My back seems to have returned to normal, which is nice, so I'm no longer taking the valium or percocet, although I've continued to take the horsepill of ibuprofen also prescribed to me. I suppose I can keep the extra happy pills for the next time I throw my back out or break my ankle or just want to make watching television bearable.
Now, the remainder of this post will be of interest, if at all, only to those connected to Academe.
I had one of those all too familiar and cautionary experiences this weekend of returning to some old research I'd done into a major writer's neglected novel. This particular piece of writing was something I'd sent out for publication back in the mid to late 1990's, and it had been returned to me from two prominent journals. The first prominent and oh so important journal had simply returned it to me with a form letter telling me that it was rejected. The second important journal had returned it with a reader's report, and looking again at the reader's report some ten year's hence, I thought, well it's not so bad and the journal is telling me to send it to a more specialized venue. OK. Good advice. I'll just polish it up and send it to a more likely target.
The first polishing of course involves seeing what's been done on your topic since the ancient day in which you wrote your piece. I found three articles. Not bad, given the length of time between my writing and today. Then I read the articles. The second newest one, published in 2003, is almost but not quite my very argument. It's a pretty shitty feeling to read in a nice published essay an argument similar to your own unpublished dogeared manuscript. I say similar, because it's still possible to salvage my article, but I will need to redirect it to incorporate this new research, because otherwise what's the point, right?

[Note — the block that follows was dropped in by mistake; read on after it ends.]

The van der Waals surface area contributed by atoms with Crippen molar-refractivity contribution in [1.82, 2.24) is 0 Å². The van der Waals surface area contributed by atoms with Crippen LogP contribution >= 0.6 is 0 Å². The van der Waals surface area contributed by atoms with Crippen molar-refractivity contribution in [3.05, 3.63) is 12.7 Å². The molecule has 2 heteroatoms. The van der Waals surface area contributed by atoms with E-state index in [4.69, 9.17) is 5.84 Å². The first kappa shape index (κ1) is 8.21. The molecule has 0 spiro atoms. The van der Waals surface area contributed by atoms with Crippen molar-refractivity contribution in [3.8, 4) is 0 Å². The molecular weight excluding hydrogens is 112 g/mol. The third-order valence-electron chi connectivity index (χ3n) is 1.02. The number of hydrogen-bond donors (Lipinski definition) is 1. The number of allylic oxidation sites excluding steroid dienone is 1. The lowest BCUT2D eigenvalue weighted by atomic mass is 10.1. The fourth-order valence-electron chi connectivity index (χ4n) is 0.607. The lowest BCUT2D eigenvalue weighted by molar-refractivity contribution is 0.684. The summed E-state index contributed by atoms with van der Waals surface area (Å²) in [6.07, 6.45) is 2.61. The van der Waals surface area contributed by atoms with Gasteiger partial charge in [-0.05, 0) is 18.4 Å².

Besides, the 2003 article is more solid than mine -- the tact this writer took is based more solidly on documentary evidence and not circumstantial, speculative evidence as mine is. In other words, while I don't necessarily agree with the entire line of reasoning the writer uses, I see the actual archival evidence he bases it on, and that's good.
I already announced as my new year's resolution a dedication to scholarly publication, so I obviously can't back down from this challenge.